Confession: We eat a lot of bread.
I can hear the Paleo police on their way now.
If you want to jump right to my favorite super-simple bread recipes, click here: NoKnead Overnight Crappy White Bread (Dan’s favorite for sandwiches) and Whole Wheat Pizza Crust.
Someone recently said to me, “Bread is so fattening.” I thought two things. 1. The new Pizza Hut mini-hot dog pizza with dipping sauce is fattening. 2. This person has clearly never had the pleasure of making their own bread. If so, they would know that there is not a whole lot of fat in a loaf of bread. And, if you eat bread moderately, your body does not have any excess to store as fat. It’s just like any other food. Eat too much, and yeah, it’s not so good for you.
A dear friend is a Paleo activist. This means that she is such a devout follower that if you, too, are not following it, you are committing a venial sin. (Yes, we are both Catholic, so this bread-eating can be serious.) If she sees bread in your home, she will give unsolicited advice, based on her own internet research and weight management plan, of just how terrible bread is for our guts, our moods, our poop, and based upon her tone of voice, our morality.
“Ang, you’re so healthy! You know so much about food. How can you eat bread? How can you let Dan and Soph eat bread?”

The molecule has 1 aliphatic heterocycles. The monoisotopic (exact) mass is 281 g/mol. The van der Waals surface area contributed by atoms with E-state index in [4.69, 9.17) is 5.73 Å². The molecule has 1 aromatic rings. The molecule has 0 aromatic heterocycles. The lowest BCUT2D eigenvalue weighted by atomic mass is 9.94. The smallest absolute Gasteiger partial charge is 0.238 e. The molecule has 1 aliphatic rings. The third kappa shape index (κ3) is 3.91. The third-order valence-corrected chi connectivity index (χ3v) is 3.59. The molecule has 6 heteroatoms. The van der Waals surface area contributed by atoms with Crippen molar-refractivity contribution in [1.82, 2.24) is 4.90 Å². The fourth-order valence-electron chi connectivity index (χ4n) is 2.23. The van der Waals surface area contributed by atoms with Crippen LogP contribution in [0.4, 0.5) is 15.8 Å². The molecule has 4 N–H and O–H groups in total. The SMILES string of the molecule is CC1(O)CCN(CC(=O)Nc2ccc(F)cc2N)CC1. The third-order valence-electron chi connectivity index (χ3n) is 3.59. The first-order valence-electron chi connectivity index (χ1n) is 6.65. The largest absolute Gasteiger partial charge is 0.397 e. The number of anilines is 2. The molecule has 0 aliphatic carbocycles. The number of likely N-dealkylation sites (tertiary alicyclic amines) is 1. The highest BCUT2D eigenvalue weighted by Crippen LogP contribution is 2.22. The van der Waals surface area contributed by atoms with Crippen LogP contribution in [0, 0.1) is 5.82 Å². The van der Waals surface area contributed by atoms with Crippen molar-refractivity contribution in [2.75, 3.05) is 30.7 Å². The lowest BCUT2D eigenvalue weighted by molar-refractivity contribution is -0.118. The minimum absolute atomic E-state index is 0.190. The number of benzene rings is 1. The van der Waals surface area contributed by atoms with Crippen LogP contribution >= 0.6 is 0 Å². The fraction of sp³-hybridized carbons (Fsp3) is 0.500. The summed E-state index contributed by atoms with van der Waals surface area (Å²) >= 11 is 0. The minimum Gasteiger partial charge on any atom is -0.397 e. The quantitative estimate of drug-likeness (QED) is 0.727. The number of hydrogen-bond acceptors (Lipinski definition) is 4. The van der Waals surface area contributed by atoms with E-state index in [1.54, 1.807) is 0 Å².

Couple issues with her question.
1. If you have met my husband, Dan, you will know pretty quickly that there is no “letting” Dan do or eat anything. Dan is a self-possessed man who eats and does whatever the hell he feels like when he feels like it. And, he is pretty healthy and his attitude can be inspiring when it comes to food.
He has zero food agony. He just eats. We should all eat more like Dan.
2. I am so healthy and I do know so much about food. That’s why I know I can eat bread.
You see, I listen to my body. I like to think of it as taking my yoga practice off the mat. I pay attention when I eat. I chew my food. I enjoy it. This is what tells me that bread does not bother me.
It also helps me ascertain what kind of bread I really like. Dan is pretty clear too. He writes on the store list, “Crappy white bread.” That means whatever loaf is buy-one-get-one at the grocery store. He likes it with Jif and jelly or sweet bologna and cheese. He also likes my homemade Crappy White Bread.
What kind do you like? Or, do eat the good-for-you kind? The problem with that is we all have different ideas about what constitutes the good-for-you-kind. We all have different food rules…that contradict one another. One friend only eats wraps because she has decided they are better carbs. Another only eats gluten-free bread that has very few ingredients that resemble bread. My yoga friend only eats whole grain. I realize that these choices are not based on enjoyment, taste, texture or even facts about nutrition. They are based on fear.